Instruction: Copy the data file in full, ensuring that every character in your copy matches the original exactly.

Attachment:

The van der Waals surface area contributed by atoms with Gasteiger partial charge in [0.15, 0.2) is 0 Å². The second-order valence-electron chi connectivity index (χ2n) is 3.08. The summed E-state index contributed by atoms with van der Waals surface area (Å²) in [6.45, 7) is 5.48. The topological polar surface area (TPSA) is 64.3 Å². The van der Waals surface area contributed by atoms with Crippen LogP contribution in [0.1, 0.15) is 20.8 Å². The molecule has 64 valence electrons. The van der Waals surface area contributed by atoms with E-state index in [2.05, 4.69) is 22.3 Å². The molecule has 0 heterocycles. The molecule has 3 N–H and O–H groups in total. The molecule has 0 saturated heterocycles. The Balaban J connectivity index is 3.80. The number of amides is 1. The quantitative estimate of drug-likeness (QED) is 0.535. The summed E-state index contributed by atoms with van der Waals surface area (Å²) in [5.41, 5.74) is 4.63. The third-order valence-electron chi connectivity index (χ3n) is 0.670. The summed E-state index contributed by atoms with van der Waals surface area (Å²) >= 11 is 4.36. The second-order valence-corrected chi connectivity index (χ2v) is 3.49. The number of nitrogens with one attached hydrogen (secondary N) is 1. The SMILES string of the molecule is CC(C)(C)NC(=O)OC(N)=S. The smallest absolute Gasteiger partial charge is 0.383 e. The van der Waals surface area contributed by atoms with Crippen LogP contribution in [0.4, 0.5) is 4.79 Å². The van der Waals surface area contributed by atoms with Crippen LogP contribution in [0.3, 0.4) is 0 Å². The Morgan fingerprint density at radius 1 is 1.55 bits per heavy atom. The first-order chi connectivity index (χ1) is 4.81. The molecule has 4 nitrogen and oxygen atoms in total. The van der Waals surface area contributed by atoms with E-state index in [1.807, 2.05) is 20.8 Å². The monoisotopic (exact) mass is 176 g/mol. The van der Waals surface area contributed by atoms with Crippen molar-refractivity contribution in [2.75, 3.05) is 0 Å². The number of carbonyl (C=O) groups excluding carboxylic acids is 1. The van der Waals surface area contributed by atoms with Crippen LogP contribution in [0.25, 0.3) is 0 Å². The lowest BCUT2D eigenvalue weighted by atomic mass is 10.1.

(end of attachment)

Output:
The van der Waals surface area contributed by atoms with Gasteiger partial charge in [0.15, 0.2) is 0 Å². The second-order valence-electron chi connectivity index (χ2n) is 3.08. The summed E-state index contributed by atoms with van der Waals surface area (Å²) in [6.45, 7) is 5.48. The topological polar surface area (TPSA) is 64.3 Å². The van der Waals surface area contributed by atoms with Crippen LogP contribution in [0.1, 0.15) is 20.8 Å². The molecule has 64 valence electrons. The van der Waals surface area contributed by atoms with E-state index in [2.05, 4.69) is 22.3 Å². The molecule has 0 heterocycles. The molecule has 3 N–H and O–H groups in total. The molecule has 0 saturated heterocycles. The Balaban J connectivity index is 3.80. The number of amides is 1. The quantitative estimate of drug-likeness (QED) is 0.535. The summed E-state index contributed by atoms with van der Waals surface area (Å²) in [5.41, 5.74) is 4.63. The third-order valence-electron chi connectivity index (χ3n) is 0.670. The summed E-state index contributed by atoms with van der Waals surface area (Å²) >= 11 is 4.36. The second-order valence-corrected chi connectivity index (χ2v) is 3.49. The number of nitrogens with one attached hydrogen (secondary N) is 1. The SMILES string of the molecule is CC(C)(C)NC(=O)OC(N)=S. The smallest absolute Gasteiger partial charge is 0.383 e. The van der Waals surface area contributed by atoms with Crippen LogP contribution in [0.4, 0.5) is 4.79 Å². The van der Waals surface area contributed by atoms with Crippen LogP contribution in [0.3, 0.4) is 0 Å². The Morgan fingerprint density at radius 1 is 1.55 bits per heavy atom. The first-order chi connectivity index (χ1) is 4.81. The molecule has 4 nitrogen and oxygen atoms in total. The van der Waals surface area contributed by atoms with E-state index in [1.807, 2.05) is 20.8 Å². The monoisotopic (exact) mass is 176 g/mol. The van der Waals surface area contributed by atoms with Crippen molar-refractivity contribution in [2.75, 3.05) is 0 Å². The number of carbonyl (C=O) groups excluding carboxylic acids is 1. The van der Waals surface area contributed by atoms with Crippen LogP contribution in [0.25, 0.3) is 0 Å². The lowest BCUT2D eigenvalue weighted by atomic mass is 10.1.